- Shi J, Badri KR, Choudhury R, Schuger L: P311-induced myofibroblasts exhibit ameboid-like migration through RalA activation. Exp Cell Res 2006, 312: 3432–3442. 10.1016/j.yexcr.2006.07.016View ArticlePubMedGoogle Scholar
- Mariani L, McDonough WS, Hoelzinger DB, Beaudry C, Kaczmarek E, Coons SW, Giese A, Moghaddam M, Seiler RW, Berens ME: Identification and validation of P311 as a glioblastoma invasion gene using laser capture microdissection. Cancer Res 2001, 61: 4190–4196.PubMedGoogle Scholar
- Roschier M, Kuusisto E, Kyrylenko S, Salminen A: Expression of seizure-related PTZ-17 is induced by potassium deprivation in cerebellar granule cells. Biochem Biophys Res Commun 1998, 252: 10–13. 10.1006/bbrc.1998.9589View ArticlePubMedGoogle Scholar
- Lein ES, et al.: Genome-wide atlas of gene expression in the adult mouse brain. Nature 2007, 445: 168–176. 10.1038/nature05453View ArticlePubMedGoogle Scholar
- Chen ZF, Rebelo S, White F, Malmberg AB, Baba H, Lima D, Woolf CJ, Basbaum AI, Anderson DJ: The paired homeodomain protein DRG11 is required for the projection of cutaneous sensory afferent fibers to the dorsal spinal cord. Neuron 2001, 31: 59–73. 10.1016/S0896-6273(01)00341-5View ArticlePubMedGoogle Scholar
- Zhao ZQ, Chiechio S, Sun YG, Zhang KH, Zhao CS, Scott M, Johnson RL, Deneris ES, Renner KJ, Gereau RWt, Chen ZF: Mice lacking central serotonergic neurons show enhanced inflammatory pain and an impaired analgesic response to antidepressant drugs. J Neurosci 2007, 27: 6045–6053. 10.1523/JNEUROSCI.1623-07.2007View ArticlePubMedGoogle Scholar
- Malmberg AB, Gilbert H, McCabe RT, Basbaum AI: Powerful antinociceptive effects of the cone snail venom-derived subtype-selective NMDA receptor antagonists conantokins G and T. Pain 2003, 101: 109–116. 10.1016/S0304-3959(02)00303-2View ArticlePubMedGoogle Scholar
- Skoubis PD, Lam HA, Shoblock J, Narayanan S, Maidment NT: Endogenous enkephalins, not endorphins, modulate basal hedonic state in mice. Eur J Neurosci 2005, 21: 1379–1384. 10.1111/j.1460-9568.2005.03956.xView ArticlePubMedGoogle Scholar
- Garcia R, Vouimba RM, Baudry M, Thompson RF: The amygdala modulates prefrontal cortex activity relative to conditioned fear. Nature 1999, 402: 294–296. 10.1038/46286View ArticlePubMedGoogle Scholar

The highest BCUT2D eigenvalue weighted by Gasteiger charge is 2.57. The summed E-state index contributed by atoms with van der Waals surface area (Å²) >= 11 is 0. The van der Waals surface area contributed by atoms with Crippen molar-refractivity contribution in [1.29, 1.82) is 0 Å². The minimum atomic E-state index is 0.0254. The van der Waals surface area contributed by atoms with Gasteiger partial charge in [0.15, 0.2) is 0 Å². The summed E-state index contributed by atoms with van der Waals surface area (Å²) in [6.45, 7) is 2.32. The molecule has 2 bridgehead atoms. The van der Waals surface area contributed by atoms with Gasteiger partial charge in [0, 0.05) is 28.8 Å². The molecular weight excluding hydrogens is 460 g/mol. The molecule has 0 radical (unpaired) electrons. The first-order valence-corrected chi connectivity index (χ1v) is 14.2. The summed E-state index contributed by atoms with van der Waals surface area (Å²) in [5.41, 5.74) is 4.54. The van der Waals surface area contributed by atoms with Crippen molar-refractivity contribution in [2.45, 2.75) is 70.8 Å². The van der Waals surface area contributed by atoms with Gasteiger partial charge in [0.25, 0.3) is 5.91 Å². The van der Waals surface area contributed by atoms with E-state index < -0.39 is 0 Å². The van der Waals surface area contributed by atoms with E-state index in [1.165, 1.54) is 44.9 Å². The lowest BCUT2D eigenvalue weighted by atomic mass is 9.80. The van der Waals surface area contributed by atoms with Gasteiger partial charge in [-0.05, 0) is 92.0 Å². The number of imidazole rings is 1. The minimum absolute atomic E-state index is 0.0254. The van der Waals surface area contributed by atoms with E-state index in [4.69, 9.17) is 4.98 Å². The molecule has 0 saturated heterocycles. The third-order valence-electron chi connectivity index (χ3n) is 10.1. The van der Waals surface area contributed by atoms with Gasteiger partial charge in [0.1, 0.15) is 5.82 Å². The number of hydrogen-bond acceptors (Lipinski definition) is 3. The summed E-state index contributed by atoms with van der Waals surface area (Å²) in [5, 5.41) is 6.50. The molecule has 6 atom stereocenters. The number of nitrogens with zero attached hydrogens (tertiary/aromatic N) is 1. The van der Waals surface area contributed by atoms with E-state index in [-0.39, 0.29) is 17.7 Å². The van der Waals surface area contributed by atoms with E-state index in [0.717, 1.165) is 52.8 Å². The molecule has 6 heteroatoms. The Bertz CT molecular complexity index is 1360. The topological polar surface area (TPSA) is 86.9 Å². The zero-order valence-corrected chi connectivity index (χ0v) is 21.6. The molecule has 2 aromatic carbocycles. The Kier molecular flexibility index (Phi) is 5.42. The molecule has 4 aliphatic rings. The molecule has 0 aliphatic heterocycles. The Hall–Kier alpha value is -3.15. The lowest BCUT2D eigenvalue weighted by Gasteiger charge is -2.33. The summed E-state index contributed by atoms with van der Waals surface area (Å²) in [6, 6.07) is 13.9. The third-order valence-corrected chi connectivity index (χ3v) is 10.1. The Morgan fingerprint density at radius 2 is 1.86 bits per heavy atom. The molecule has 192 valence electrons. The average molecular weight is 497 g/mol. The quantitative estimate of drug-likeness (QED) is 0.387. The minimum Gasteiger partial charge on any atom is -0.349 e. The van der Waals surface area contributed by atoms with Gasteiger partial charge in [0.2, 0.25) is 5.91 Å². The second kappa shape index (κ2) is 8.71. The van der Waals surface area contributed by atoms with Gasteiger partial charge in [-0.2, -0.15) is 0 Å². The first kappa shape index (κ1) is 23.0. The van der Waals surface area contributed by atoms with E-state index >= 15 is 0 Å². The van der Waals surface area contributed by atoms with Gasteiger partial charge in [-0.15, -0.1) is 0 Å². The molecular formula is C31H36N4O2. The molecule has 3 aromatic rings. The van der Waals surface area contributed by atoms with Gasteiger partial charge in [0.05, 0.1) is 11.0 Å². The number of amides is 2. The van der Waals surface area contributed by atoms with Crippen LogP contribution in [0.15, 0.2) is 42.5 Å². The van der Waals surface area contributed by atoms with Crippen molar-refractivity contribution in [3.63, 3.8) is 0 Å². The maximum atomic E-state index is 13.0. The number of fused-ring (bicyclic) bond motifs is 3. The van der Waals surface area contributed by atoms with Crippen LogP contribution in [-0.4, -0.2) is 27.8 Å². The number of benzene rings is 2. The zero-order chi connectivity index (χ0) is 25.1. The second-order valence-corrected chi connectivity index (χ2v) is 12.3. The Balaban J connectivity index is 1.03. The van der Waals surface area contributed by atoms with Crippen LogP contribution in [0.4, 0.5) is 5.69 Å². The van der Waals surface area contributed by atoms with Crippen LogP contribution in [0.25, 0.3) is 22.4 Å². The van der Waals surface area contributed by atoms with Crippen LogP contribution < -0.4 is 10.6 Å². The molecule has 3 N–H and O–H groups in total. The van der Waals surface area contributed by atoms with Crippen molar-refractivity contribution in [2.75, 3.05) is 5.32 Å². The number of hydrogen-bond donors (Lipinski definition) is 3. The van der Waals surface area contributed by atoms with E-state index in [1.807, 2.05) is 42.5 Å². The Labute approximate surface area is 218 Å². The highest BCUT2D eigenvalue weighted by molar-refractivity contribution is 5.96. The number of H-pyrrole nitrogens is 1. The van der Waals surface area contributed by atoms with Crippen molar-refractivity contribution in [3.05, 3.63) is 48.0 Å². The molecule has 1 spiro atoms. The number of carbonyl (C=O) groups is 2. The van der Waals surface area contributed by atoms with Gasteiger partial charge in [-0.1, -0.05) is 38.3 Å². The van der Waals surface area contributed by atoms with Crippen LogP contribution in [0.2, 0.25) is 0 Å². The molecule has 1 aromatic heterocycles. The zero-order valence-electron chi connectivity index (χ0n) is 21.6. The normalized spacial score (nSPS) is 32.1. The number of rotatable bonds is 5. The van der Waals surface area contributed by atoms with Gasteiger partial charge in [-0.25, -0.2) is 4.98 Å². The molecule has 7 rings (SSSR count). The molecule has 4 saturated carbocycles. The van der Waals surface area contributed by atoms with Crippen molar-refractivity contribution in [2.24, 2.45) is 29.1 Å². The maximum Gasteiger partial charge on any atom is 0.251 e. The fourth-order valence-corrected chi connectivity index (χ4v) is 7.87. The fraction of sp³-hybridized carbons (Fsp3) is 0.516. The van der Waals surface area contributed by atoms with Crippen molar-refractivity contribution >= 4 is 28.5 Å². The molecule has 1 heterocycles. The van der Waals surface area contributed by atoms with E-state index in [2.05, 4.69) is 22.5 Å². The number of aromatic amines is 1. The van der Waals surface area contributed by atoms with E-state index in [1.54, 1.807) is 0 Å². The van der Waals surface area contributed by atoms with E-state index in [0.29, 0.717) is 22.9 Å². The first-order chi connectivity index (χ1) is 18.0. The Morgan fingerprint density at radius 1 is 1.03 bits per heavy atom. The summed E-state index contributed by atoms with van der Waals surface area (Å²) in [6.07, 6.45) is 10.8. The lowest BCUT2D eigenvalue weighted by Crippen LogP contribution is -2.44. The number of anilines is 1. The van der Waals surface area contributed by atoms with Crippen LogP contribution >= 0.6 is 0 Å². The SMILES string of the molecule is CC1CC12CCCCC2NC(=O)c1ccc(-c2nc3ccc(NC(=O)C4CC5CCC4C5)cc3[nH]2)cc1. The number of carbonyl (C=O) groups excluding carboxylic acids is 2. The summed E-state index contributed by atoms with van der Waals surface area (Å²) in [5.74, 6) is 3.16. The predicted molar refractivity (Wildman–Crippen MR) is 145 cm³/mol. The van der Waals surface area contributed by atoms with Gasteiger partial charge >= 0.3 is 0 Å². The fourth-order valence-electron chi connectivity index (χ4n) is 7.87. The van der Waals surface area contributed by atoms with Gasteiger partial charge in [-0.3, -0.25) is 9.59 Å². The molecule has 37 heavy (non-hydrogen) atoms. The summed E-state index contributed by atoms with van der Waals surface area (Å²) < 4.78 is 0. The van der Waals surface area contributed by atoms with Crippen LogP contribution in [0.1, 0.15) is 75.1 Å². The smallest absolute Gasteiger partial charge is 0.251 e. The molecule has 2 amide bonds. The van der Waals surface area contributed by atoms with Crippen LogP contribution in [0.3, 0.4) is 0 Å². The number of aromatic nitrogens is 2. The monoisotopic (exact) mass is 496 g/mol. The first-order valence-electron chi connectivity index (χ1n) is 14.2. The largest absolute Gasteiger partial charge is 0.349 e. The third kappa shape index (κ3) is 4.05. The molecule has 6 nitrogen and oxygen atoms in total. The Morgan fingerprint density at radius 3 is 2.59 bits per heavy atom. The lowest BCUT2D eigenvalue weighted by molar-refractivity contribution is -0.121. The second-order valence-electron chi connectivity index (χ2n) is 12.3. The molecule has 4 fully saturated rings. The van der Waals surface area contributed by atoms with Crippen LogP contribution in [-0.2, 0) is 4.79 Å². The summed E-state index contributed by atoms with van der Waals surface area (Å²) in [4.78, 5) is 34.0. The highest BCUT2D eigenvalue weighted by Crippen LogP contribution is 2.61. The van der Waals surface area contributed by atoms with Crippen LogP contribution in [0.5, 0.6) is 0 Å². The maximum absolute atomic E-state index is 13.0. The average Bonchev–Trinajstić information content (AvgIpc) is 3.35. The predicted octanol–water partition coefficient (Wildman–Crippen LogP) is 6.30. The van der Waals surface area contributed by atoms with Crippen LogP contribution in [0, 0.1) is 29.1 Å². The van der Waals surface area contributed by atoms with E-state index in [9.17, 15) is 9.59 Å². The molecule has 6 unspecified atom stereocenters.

- Killcross S, Robbins TW, Everitt BJ: Different types of fear-conditioned behaviour mediated by separate nuclei within amygdala. Nature 1997, 388: 377–380. 10.1038/41097View ArticlePubMedGoogle Scholar
- Kung JC, Su NM, Fan RJ, Chai SC, Shyu BC: Contribution of the anterior cingulate cortex to laser-pain conditioning in rats. Brain Res 2003, 970: 58–72. 10.1016/S0006-8993(02)04276-2View ArticlePubMedGoogle Scholar
- Tanimoto S, Nakagawa T, Yamauchi Y, Minami M, Satoh M: Differential contributions of the basolateral and central nuclei of the amygdala in the negative affective component of chemical somatic and visceral pains in rats. Eur J Neurosci 2003, 18: 2343–2350. 10.1046/j.1460-9568.2003.02952.xView ArticlePubMedGoogle Scholar
- Vogt BA, Sikes RW: The medial pain system, cingulate cortex, and parallel processing of nociceptive information. Prog Brain Res 2000, 122: 223–235.View ArticlePubMedGoogle Scholar
- Sewards TV, Sewards MA: The medial pain system: neural representations of the motivational aspect of pain. Brain Res Bull 2002, 59: 163–180. 10.1016/S0361-9230(02)00864-XView ArticlePubMedGoogle Scholar
- Schnitzler A, Ploner M: Neurophysiology and functional neuroanatomy of pain perception. J Clin Neurophysiol 2000, 17: 592–603. 10.1097/00004691-200011000-00005View ArticlePubMedGoogle Scholar
- Matsuzaki M: Factors critical for the plasticity of dendritic spines and memory storage. Neurosci Res 2007, 57: 1–9. 10.1016/j.neures.2006.09.017View ArticlePubMedGoogle Scholar
- Tanaka J, Horiike Y, Matsuzaki M, Miyazaki T, Ellis-Davies GC, Kasai H: Protein synthesis and neurotrophin-dependent structural plasticity of single dendritic spines. Science 2008, 319: 1683–1687. 10.1126/science.1152864PubMed CentralView ArticlePubMedGoogle Scholar
- Yuste R, Bonhoeffer T: Morphological changes in dendritic spines associated with long-term synaptic plasticity. Annu Rev Neurosci 2001, 24: 1071–1089. 10.1146/annurev.neuro.24.1.1071View ArticlePubMedGoogle Scholar
- McDonough WS, Tran NL, Berens ME: Regulation of glioma cell migration by serine-phosphorylated P311. Neoplasia 2005, 7: 862–872. 10.1593/neo.05190PubMed CentralView ArticlePubMedGoogle Scholar
- Dubuisson D, Dennis SG: The formalin test: a quantitative study of the analgesic effects of morphine, meperidine, and brain stem stimulation in rats and cats. Pain 1977, 4: 161–174. 10.1016/0304-3959(77)90130-0View ArticlePubMedGoogle Scholar
This article is published under license to BioMed Central Ltd. This is an Open Access article distributed under the terms of the Creative Commons Attribution License (http://creativecommons.org/licenses/by/2.0), which permits unrestricted use, distribution, and reproduction in any medium, provided the original work is properly cited.